- By Julie Stefanski
- In 2020
- June 10, 2020
A Case for Growing Your Own
By Libby Mills, MS, RDN, LDN, FAND
You might know that home gardening promotes healthy eating, stress relief and productive physical activity—just what we all need with social distancing. And you might be surprised learning that gardening may help with dementia.
But can home gardening really help extend the food budget? Do the costs and efforts of home gardening out-weigh the rising food costs at the markets?
Food Costs are Rising
Just this month the Labor Department reported a 2.6% increase in how much you and I pay for food like oatmeal, bread, chicken, broccoli and berries. By category, we saw a 4.3% increase in meats poultry, fish and eggs and 2.9% increase for cereals and baked goods. Prices for fruits and vegetables increased 1.5%.
Even with a smaller increase for produce, many of us are feeling the pinch. Could planting a home garden help us better afford fresh fruits and vegetables?
In 2014, Gail Ann Langellotto asked this same question and summarized her research What Are the Economic Costs and Benefits of Home Vegetable Gardens? in eJournal of Extension.
How a Home Garden Can Help
She found that if you didn’t count your time and effort, the fruits and veggies produced by home gardens could value between $113 and $1133 over the cost of seeds, starts, soil, stakes, water and other investments. Six years later, we can still find these numbers persuasive for picking up the shovel and scattering some seeds.
It turns out that when we look at the gardening process– tools, supplies, and methods, not much has changed. Adjusting for current pricing using an inflation calculator from the Bureau of Labor Statistics like Langellotto used, the case for home gardening is still economically strong.
How much can you save?
Whether your garden is in the yard, a raised bed or container, Langellotto’s calculated financial benefit ranged between $0.24 and $1.52 per square foot. Even accounting for the gardener’s sweat investment, the garden value could be as much as $0.78 per square foot. Adjusting costs for inflation and comparing home gardening yield values to the recent April 2020 hike in food costs– the highest increase in supermarket costs since February, 1974, the value of home gardening is even greater.
Of course, the value of your garden will depend on what you plant, the soil quality and the your knowledge, skill and attention, aka “love”. You can up your success by planting tomatoes, leafy greens, peas, strawberries, squash and eggplant, which were found by Langellotto to be the top producing plants relative to the investment.
Grab your shovel, choose a sunny area of dirt and plant. Add water and watch your fruits and vegetables will grow. Gardening can be a fun activity that help extend your vegetables and fruits budget now when stretching the dollar makes cents. Many communities have free plots that you can share or try using a large container in a sunny spot.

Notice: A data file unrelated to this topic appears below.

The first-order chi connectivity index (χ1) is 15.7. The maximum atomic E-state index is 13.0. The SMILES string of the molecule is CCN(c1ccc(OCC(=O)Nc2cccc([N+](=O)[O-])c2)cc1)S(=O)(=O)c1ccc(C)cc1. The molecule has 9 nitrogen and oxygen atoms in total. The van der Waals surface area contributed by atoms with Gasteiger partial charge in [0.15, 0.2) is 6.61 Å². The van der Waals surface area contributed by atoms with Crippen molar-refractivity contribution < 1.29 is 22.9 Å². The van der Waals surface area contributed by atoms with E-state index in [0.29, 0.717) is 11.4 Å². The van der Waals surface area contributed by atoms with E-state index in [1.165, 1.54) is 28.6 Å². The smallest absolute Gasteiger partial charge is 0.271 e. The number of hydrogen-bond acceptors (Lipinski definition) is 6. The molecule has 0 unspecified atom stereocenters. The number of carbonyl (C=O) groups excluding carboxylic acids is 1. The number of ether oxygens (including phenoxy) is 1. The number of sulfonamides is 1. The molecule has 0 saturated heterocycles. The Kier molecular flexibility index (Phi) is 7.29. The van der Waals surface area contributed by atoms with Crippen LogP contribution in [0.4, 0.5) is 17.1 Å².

Tangy Jicama Rhubarb Slaw
Makes approximately 1 ½ cups
Prep time: 25 minutes
Cook time: 5 minutes
Total time: 30 minutes
1/3 cup rhubarb, thinly sliced
1/3 cup jicama, peeled and julienned
2 tablespoons red onion, diced
¼ cup poblano pepper, seeded and thinly sliced
¼ cup red bell pepper, seeded and thinly sliced
¼ cup yellow bell pepper, seeded and thinly sliced
1 roma tomato, diced flesh only
½ teaspoon jalapeno pepper, seeded and finely diced
1 tablespoon fresh cilantro, chopped
2 teaspoons lime juice
1/2 teaspoon honey
1/4 teaspoon Kosher salt
ground black pepper to taste
Fill a medium-sized saucepan two-thirds of the way full of water. Bring to a boil. Add the sliced rhubarb to the boiling water and cook for 10 seconds. Remove the rhubarb by draining through a colander. Immediately rinse with running cold water. Transfer rhubarb to a large mixing bowl.
Cut the red onion, poblano, red, and yellow bell peppers, roma tomato flesh (seeds removed), jalapeno pepper, and cilantro. Add each cut ingredient to the large mixing bowl with the rhubarb.
In a small mixing bowl, dissolve the honey in the lime juice. Add the honey-lime juice mixture to the ingredients in the large mixing bowl. Sprinkle salsa with salt and black pepper and stir salsa and mix thoroughly.
Refrigerate overnight or at least 30 minutes to allow the flavors to meld.
Per ½ cup serving: 60 calories; 1.3g protein; 14.4g carbohydrates; 2.4g fiber; 5.32g added sugar; 0.2g total fat; 0.05g saturated fat; 0.16g monounsaturated fat; 0g polyunsaturated fat; 0mg cholesterol; 165mg sodium
94mg vitamin C (106% DV)
Libby Mills, MS, RDN, LDN, FAND is a sought-after Culinary Registered Dietitian Nutritionist and Spokesperson for the Academy of Nutrition and Dietetics known as a food and nutrition authority. Libby markets and teaches nutrition through scrumptiously fun culinary experiences, as well as entertaining, imaginative communication to all ages, ethnicities and socioeconomic backgrounds. She engages audiences with experiences from her Midwestern roots, urban living, and endless quest for healthy, flavorful, good food. To learn more about her visit DigInEatUp.com and connect on Facebook, Twitter and Instagram, and listen to her radio show Libby’s Luncheonette live on WCHE1520AM Mondays from 12:15 to 1:00 pm ET.